When an individual receives a green card, he or she becomes a lawful permanent resident of the United States. In limited cases, however, the government may deport a person who holds this status.  

Learn more about whether deportation can affect you or a family member who is legally in the U.S. 

Immigration violations 

lawful permanent resident is subject to deportation if he or she: 

  • Ended a marriage lasting less than four years less than two years after receiving a green card 
  • Otherwise committed marriage fraud to obtain a green card 
  • Lost conditional permanent resident status 
  • Was not admissible to the United States upon status adjustment or original reentry 
  • Violated the conditions of a green card or visa 

Criminal violations 

Some criminal offenses can also lead to deportation, including: 

  • Human trafficking 
  • Violation of a protective order 
  • Child abandonment, neglect or abuse 
  • Stalking or domestic violence 
  • Sedition, treason, espionage or sabotage 
  • Drug crimes 
  • Failure to register as a sex offender 
  • Aggravated felony offenses 
  • Crimes of moral turpitude 
  • Participation in use of child soldiers, torture, genocide or persecution 

Additional violations 

Miscellaneous reasons for deportation may include:  

  • Unlawful voting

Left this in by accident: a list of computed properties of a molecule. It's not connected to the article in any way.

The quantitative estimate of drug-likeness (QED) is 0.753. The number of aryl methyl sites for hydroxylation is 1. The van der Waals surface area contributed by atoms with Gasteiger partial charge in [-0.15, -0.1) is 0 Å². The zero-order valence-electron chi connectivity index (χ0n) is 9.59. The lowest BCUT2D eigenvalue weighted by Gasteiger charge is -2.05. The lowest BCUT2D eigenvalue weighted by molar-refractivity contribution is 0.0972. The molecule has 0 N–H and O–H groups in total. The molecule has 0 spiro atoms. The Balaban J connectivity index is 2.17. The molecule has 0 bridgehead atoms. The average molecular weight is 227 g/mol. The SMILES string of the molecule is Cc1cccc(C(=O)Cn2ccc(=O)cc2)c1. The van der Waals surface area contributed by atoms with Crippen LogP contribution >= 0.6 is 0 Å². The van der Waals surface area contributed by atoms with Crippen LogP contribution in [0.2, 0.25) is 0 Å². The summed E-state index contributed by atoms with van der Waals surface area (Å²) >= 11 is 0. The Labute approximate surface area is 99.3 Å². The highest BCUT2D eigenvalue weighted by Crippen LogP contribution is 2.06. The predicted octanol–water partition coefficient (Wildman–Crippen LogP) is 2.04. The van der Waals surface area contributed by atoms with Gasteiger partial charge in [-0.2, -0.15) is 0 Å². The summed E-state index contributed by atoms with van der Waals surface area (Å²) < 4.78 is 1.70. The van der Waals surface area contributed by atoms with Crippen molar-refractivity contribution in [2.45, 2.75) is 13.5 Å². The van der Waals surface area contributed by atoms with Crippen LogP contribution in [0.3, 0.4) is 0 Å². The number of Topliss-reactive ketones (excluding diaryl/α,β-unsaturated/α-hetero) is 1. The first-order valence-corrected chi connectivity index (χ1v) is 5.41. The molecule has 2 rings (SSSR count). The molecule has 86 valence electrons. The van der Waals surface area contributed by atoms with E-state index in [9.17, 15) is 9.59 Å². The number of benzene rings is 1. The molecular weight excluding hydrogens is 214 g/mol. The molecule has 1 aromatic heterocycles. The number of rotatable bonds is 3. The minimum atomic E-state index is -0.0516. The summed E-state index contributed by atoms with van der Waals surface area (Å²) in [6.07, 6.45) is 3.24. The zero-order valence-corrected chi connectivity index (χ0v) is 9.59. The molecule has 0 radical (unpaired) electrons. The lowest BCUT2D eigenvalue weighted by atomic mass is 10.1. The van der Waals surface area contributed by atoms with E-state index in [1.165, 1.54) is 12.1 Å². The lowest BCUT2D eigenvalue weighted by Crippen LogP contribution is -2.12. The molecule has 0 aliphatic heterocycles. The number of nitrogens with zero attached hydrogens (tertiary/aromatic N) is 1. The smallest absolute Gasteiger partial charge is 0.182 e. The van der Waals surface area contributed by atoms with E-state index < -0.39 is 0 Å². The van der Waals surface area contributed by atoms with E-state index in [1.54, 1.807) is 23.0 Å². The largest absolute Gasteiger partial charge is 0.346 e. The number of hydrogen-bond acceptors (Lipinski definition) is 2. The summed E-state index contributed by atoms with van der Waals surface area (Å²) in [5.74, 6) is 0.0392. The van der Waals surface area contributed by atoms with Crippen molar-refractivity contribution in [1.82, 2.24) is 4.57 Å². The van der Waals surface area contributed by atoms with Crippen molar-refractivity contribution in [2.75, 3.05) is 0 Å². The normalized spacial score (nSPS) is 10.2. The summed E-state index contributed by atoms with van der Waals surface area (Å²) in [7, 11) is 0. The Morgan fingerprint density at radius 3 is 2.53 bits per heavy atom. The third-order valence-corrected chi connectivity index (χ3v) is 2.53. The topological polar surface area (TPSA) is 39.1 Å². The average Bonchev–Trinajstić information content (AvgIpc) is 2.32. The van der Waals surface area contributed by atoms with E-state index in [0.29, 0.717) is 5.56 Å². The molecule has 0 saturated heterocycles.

• Becoming dependent on government welfare programs within five years of entering the U.S. 
  • Serious consequences for foreign policy resulting from the person’s presence in the U.S. 
  • Provision of support to a terrorist organization 
  • False representation as a U.S. citizen 
  • Failure to alert immigration authorities of a change of address within 10 days of moving 

Inadmissibility 

If you have a green card and leave the U.S. for an extended period, immigration may find you inadmissible upon your return. For example, you may receive a denial of entry if you have a communicable disease. 

Most individuals who face deportation after obtaining legal permanent resident status do not have to leave the U.S. right away. If this occurs, you have the right to an appeal process with attorney representation. You can also apply for forgiveness, known as a waiver, for many offenses listed above.